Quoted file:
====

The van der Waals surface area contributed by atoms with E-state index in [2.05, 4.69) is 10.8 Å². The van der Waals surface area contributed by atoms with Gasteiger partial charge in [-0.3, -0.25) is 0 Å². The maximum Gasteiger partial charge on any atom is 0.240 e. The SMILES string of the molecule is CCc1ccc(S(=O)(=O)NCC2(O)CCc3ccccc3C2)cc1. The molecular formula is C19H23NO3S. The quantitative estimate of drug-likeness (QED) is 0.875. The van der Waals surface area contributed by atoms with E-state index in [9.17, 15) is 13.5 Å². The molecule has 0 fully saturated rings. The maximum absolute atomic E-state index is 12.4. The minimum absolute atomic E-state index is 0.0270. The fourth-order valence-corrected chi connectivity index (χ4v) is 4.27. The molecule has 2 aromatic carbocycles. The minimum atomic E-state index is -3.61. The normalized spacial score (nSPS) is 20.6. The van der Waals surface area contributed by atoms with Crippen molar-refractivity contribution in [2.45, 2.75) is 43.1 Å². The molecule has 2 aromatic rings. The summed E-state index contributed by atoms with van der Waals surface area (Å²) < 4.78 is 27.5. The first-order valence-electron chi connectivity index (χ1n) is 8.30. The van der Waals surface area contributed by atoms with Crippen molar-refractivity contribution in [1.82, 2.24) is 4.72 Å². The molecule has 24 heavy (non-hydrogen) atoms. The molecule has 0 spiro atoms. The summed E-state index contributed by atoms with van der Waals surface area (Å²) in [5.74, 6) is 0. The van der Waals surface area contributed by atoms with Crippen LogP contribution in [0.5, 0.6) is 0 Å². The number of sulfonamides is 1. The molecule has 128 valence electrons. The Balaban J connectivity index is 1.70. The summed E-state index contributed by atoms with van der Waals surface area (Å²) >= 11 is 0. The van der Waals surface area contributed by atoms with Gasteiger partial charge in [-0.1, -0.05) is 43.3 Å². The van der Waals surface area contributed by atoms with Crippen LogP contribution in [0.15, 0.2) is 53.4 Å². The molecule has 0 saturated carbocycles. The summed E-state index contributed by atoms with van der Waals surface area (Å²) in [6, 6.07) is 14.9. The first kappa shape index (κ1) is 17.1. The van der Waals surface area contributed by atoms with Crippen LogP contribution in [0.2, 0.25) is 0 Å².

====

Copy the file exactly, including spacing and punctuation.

The van der Waals surface area contributed by atoms with E-state index in [2.05, 4.69) is 10.8 Å². The van der Waals surface area contributed by atoms with Gasteiger partial charge in [-0.3, -0.25) is 0 Å². The maximum Gasteiger partial charge on any atom is 0.240 e. The SMILES string of the molecule is CCc1ccc(S(=O)(=O)NCC2(O)CCc3ccccc3C2)cc1. The molecular formula is C19H23NO3S. The quantitative estimate of drug-likeness (QED) is 0.875. The van der Waals surface area contributed by atoms with E-state index in [9.17, 15) is 13.5 Å². The molecule has 0 fully saturated rings. The maximum absolute atomic E-state index is 12.4. The minimum absolute atomic E-state index is 0.0270. The fourth-order valence-corrected chi connectivity index (χ4v) is 4.27. The molecule has 2 aromatic carbocycles. The minimum atomic E-state index is -3.61. The normalized spacial score (nSPS) is 20.6. The van der Waals surface area contributed by atoms with Crippen molar-refractivity contribution in [2.45, 2.75) is 43.1 Å². The molecule has 2 aromatic rings. The summed E-state index contributed by atoms with van der Waals surface area (Å²) < 4.78 is 27.5. The first-order valence-electron chi connectivity index (χ1n) is 8.30. The van der Waals surface area contributed by atoms with Crippen molar-refractivity contribution in [1.82, 2.24) is 4.72 Å². The molecule has 24 heavy (non-hydrogen) atoms. The molecule has 0 spiro atoms. The summed E-state index contributed by atoms with van der Waals surface area (Å²) in [5.74, 6) is 0. The van der Waals surface area contributed by atoms with Crippen LogP contribution in [0.5, 0.6) is 0 Å². The number of sulfonamides is 1. The molecule has 128 valence electrons. The Balaban J connectivity index is 1.70. The summed E-state index contributed by atoms with van der Waals surface area (Å²) >= 11 is 0. The van der Waals surface area contributed by atoms with Gasteiger partial charge in [-0.1, -0.05) is 43.3 Å². The van der Waals surface area contributed by atoms with Crippen LogP contribution in [0.15, 0.2) is 53.4 Å². The molecule has 0 saturated carbocycles. The summed E-state index contributed by atoms with van der Waals surface area (Å²) in [6, 6.07) is 14.9. The first kappa shape index (κ1) is 17.1. The van der Waals surface area contributed by atoms with Crippen LogP contribution in [0.2, 0.25) is 0 Å².